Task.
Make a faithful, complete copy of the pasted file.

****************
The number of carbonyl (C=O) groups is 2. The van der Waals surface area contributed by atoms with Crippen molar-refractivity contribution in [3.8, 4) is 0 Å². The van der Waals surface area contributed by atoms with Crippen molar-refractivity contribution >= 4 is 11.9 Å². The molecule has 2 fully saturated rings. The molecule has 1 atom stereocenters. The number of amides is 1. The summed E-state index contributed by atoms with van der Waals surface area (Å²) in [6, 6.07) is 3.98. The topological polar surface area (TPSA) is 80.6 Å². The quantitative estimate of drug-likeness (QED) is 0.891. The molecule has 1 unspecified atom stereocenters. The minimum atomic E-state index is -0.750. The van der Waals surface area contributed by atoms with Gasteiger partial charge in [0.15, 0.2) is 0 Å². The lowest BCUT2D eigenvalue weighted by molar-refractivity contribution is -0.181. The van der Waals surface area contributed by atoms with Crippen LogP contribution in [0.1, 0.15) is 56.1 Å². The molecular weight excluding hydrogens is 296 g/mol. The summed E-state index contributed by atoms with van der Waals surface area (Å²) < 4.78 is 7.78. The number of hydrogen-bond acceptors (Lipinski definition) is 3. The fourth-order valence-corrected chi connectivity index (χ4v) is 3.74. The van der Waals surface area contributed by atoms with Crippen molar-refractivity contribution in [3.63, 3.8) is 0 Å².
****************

The number of carbonyl (C=O) groups is 2. The van der Waals surface area contributed by atoms with Crippen molar-refractivity contribution in [3.8, 4) is 0 Å². The van der Waals surface area contributed by atoms with Crippen molar-refractivity contribution >= 4 is 11.9 Å². The molecule has 2 fully saturated rings. The molecule has 1 atom stereocenters. The number of amides is 1. The summed E-state index contributed by atoms with van der Waals surface area (Å²) in [6, 6.07) is 3.98. The topological polar surface area (TPSA) is 80.6 Å². The quantitative estimate of drug-likeness (QED) is 0.891. The molecule has 1 unspecified atom stereocenters. The minimum atomic E-state index is -0.750. The van der Waals surface area contributed by atoms with Gasteiger partial charge in [0.15, 0.2) is 0 Å². The lowest BCUT2D eigenvalue weighted by molar-refractivity contribution is -0.181. The van der Waals surface area contributed by atoms with Crippen LogP contribution in [0.1, 0.15) is 56.1 Å². The molecular weight excluding hydrogens is 296 g/mol. The summed E-state index contributed by atoms with van der Waals surface area (Å²) < 4.78 is 7.78. The number of hydrogen-bond acceptors (Lipinski definition) is 3. The fourth-order valence-corrected chi connectivity index (χ4v) is 3.74. The van der Waals surface area contributed by atoms with Crippen molar-refractivity contribution in [3.63, 3.8) is 0 Å².